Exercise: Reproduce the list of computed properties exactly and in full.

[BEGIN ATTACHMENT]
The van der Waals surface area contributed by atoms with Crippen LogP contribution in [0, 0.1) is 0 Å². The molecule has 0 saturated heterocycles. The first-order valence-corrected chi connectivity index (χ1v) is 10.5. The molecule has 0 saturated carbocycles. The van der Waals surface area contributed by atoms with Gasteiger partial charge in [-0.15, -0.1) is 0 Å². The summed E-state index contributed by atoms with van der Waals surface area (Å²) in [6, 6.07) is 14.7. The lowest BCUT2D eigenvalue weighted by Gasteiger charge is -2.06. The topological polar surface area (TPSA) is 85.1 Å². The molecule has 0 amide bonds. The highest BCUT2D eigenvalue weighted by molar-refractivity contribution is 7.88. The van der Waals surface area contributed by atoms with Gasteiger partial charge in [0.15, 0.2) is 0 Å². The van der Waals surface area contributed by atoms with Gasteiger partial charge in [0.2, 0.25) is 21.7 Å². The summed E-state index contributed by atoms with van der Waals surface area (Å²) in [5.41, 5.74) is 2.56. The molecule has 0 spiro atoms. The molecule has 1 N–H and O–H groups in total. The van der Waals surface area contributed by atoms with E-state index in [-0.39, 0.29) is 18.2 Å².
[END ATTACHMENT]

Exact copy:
The van der Waals surface area contributed by atoms with Crippen LogP contribution in [0, 0.1) is 0 Å². The molecule has 0 saturated heterocycles. The first-order valence-corrected chi connectivity index (χ1v) is 10.5. The molecule has 0 saturated carbocycles. The van der Waals surface area contributed by atoms with Gasteiger partial charge in [-0.15, -0.1) is 0 Å². The summed E-state index contributed by atoms with van der Waals surface area (Å²) in [6, 6.07) is 14.7. The lowest BCUT2D eigenvalue weighted by Gasteiger charge is -2.06. The topological polar surface area (TPSA) is 85.1 Å². The molecule has 0 amide bonds. The highest BCUT2D eigenvalue weighted by molar-refractivity contribution is 7.88. The van der Waals surface area contributed by atoms with Gasteiger partial charge in [0.15, 0.2) is 0 Å². The van der Waals surface area contributed by atoms with Gasteiger partial charge in [0.2, 0.25) is 21.7 Å². The summed E-state index contributed by atoms with van der Waals surface area (Å²) in [5.41, 5.74) is 2.56. The molecule has 0 spiro atoms. The molecule has 1 N–H and O–H groups in total. The van der Waals surface area contributed by atoms with E-state index in [-0.39, 0.29) is 18.2 Å².